Bike Lanes Continue Through Intersections For Sure With New Legislative Proposal

When a person riding a bicycle gets right hooked in an intersection, the Oregon Vehicle Code contains a section that protects the cyclist’s right to the right of way. ORS 811.050 provides:

“A person commits the offense of failure of a motor vehicle operator to yield to a rider on a bicycle lane if the person is operating a motor vehicle and the person does not yield the right of way to a person operating a bicycle . . . upon a bicycle lane.”

Even if investigating law enforcement officers decide not to “cite” the driver, usually the police report narrative and the attached form containing boxes for checking off relevant factors for the crash will indicate the that the motorist “FTY”—failed to yield—to the cyclist. AND just because the officer at the scene does not cite the driver with a ticket does not mean that the violation was not committed, as many cops “let the insurance companies” sort it out once the report notes what the officer believes are the primary causes for the crash.

But now two judges in cases where the offending driver was cited for violation of ORS 811.050 have decided that somehow the bike lane “disappears” in the intersection because there is no paint on the road which then somehow causes the bike lane to legally evaporate, presumably to be reincarnated when the paint starts on the other side of the intersection. While this lack of legal reasoning has no binding legal “authority” with two cases out of left field among the many adjudications that have gone the other way at the trial level out there, it is nevertheless important to affirm and clarify the law so the bad legal result does not occur again.

As we stated in 2015 the last time this happened:

“The court ruling fails to recognize that the legal existence of a bicycle lane does not end just because the paint on the road stops at an intersection. Note that the statutory definition of “bicycle lane” says it is “that part of the roadway . . . designated by official signs or markings” (emphasis added). This means that the “designation” may be by either “official signs” or “markings”. Just because the lane divider lines are interrupted in the intersection does not mean that bicyclists lose their legal right to the space legally “designated” for their use.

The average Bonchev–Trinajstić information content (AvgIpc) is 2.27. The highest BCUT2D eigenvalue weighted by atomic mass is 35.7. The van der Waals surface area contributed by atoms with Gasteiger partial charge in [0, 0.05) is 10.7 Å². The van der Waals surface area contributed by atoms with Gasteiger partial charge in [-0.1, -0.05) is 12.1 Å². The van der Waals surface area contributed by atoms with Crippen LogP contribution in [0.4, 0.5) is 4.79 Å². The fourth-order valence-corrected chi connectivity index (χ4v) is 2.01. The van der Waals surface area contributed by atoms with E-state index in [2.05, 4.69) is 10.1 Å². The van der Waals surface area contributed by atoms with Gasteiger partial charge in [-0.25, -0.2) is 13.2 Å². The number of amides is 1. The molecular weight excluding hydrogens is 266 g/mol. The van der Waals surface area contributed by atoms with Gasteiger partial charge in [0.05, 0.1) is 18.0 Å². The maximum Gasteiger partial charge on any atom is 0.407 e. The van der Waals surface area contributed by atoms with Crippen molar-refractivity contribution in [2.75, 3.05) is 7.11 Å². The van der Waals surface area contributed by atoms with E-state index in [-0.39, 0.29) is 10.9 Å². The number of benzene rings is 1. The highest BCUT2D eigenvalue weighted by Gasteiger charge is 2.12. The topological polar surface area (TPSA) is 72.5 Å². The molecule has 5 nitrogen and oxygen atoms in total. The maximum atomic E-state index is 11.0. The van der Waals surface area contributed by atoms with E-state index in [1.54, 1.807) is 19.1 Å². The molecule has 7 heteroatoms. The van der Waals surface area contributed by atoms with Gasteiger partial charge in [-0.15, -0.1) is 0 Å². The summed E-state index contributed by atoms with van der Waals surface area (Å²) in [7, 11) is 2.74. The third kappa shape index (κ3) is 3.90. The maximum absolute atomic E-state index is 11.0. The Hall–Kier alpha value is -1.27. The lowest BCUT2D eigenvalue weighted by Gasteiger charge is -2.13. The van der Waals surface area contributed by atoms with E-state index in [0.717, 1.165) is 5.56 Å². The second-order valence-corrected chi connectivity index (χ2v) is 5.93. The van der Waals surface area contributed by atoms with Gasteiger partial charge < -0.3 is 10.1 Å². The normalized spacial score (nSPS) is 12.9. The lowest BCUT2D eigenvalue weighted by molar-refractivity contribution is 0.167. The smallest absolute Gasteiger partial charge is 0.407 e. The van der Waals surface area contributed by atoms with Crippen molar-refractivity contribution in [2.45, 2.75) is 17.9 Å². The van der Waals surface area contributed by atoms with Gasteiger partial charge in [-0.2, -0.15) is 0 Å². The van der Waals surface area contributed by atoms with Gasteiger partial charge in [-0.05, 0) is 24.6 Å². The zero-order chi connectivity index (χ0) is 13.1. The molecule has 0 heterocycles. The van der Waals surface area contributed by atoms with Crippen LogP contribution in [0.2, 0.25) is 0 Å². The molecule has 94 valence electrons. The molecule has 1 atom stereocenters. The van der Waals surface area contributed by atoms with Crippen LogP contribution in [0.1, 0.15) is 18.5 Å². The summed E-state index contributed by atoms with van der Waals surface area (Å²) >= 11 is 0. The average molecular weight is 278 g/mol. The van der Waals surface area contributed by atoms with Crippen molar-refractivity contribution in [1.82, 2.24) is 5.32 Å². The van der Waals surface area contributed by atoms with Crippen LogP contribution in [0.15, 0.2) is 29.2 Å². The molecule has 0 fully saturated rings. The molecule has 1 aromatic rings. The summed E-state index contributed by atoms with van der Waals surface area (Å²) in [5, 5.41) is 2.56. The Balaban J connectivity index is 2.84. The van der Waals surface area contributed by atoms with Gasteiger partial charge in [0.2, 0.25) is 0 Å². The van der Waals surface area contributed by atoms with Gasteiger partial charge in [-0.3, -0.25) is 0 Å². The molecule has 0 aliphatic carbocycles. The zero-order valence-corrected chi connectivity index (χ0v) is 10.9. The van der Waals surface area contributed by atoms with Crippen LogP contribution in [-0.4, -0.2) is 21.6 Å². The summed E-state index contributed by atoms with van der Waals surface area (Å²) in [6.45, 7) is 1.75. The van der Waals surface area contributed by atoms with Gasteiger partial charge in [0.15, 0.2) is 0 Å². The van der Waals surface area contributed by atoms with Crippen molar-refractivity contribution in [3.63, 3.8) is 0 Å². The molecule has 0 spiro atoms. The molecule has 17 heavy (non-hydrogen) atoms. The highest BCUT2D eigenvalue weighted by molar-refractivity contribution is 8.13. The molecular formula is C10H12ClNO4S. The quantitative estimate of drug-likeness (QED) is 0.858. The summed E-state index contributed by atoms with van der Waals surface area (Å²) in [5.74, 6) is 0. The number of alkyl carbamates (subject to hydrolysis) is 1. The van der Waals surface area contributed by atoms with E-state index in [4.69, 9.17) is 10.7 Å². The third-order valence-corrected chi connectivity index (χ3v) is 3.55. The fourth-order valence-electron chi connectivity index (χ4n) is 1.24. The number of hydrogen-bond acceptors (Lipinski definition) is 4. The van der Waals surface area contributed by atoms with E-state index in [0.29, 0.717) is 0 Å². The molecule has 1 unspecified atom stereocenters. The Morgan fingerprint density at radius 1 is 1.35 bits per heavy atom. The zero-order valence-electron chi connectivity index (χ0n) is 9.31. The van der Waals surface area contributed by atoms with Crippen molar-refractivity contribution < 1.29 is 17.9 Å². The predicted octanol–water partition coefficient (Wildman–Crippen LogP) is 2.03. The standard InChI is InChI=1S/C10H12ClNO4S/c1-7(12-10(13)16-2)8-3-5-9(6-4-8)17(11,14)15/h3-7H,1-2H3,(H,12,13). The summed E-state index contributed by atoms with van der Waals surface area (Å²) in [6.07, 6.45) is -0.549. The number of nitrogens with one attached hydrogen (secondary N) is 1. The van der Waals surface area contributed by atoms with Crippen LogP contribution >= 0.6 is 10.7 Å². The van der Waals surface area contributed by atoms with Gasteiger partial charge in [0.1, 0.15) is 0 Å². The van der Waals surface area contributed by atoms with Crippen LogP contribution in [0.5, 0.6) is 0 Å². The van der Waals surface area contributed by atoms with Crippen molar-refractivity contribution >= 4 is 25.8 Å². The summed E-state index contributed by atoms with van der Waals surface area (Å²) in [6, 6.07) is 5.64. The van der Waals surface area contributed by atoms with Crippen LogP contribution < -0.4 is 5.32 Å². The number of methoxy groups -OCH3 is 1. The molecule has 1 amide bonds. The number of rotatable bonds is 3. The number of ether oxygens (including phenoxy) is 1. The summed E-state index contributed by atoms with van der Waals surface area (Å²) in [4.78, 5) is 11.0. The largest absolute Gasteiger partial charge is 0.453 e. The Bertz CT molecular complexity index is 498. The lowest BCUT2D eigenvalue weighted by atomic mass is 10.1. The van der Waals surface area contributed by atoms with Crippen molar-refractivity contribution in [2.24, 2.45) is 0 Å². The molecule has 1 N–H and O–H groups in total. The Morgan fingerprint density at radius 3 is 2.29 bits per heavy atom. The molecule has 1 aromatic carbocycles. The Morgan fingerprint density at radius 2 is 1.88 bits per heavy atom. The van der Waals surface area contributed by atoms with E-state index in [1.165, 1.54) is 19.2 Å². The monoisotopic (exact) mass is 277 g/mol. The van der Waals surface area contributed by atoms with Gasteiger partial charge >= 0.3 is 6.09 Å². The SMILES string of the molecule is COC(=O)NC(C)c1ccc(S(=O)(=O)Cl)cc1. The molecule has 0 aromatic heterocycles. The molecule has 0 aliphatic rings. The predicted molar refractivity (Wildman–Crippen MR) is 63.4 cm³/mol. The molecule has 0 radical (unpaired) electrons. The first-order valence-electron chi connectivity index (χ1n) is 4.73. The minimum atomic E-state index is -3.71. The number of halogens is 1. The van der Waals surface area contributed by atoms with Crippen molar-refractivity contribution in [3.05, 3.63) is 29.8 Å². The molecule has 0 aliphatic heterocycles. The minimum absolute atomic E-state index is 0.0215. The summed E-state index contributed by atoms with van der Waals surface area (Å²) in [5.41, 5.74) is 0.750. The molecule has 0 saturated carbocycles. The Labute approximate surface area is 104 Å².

Bicycle lane designation by markings or signs creates a legal status for bicyclists that does not require the presence of paint on the pavement in the intersection because lanes (even motor vehicle lanes) continue even when the paint stops. It is the markings or designations visible before and after the intersection that create the legal presence of the bicycle lane. Just because every inch of a bicycle lane is not “marked”, does not mean its legal designation has ended. When one looks at a bicycle map of Portland, the “designation” of the bicycle lane continues along the entire route. No authority suggests otherwise. If traffic lanes all ceased to exist in intersections, legal chaos would ensue and every intersection without lines painted for every lane would turn into a legal free-for-all.”

See, “Bike Lane Right of Way Continues Even Without Painted Line Through Intersection”, July 2015 at  For more about the case see:

In the second case, Judge Michael Adler of Bend held that a Fed Ex driver did not violate the bike lane right of way law when he turned right over and onto an overtaking bicycle rider in a bicycle lane who was killed by the wheels of the large delivery truck. This unreported decision is not binding legal authority but now that lightning has struck twice, Oregon’s bike advocacy community has responded with a clarification of the law that demonstrates that bike lanes continue through intersections.

Jillian Detweiler of Street Trust and Jim Coon and Ray Thomas of Thomas Coon Newton and Frost, Attorneys have teamed up  with Representative Rob Nosse (D-Portland) to draft the new proposed law that affirms the obvious: just because there is no paint does not mean there is no bike lane in an intersection. The new law, LC 3354 (“LC” means Legislative Counsel, the official law drafting staff for the legislature) adds the section in bold below to ORS 801.155, the statute in the Oregon Vehicle Code defining “bicycle lane”:

“Bicycle lane” means that part of the highway, adjacent to the roadway, designated by official signs or markings for use by persons riding bicycles except as otherwise specifically provided by law. Where the markings of a bicycle lane are interrupted by an intersection, the bicycle lane continues in and through the intersection.

We hope this law will have the “legs” necessary to pass through the legislature and become law before another legal judicial  anomaly occurs to deny a bicycle rider their lawful right of way in the intersection.

TCNF Bike Lawyers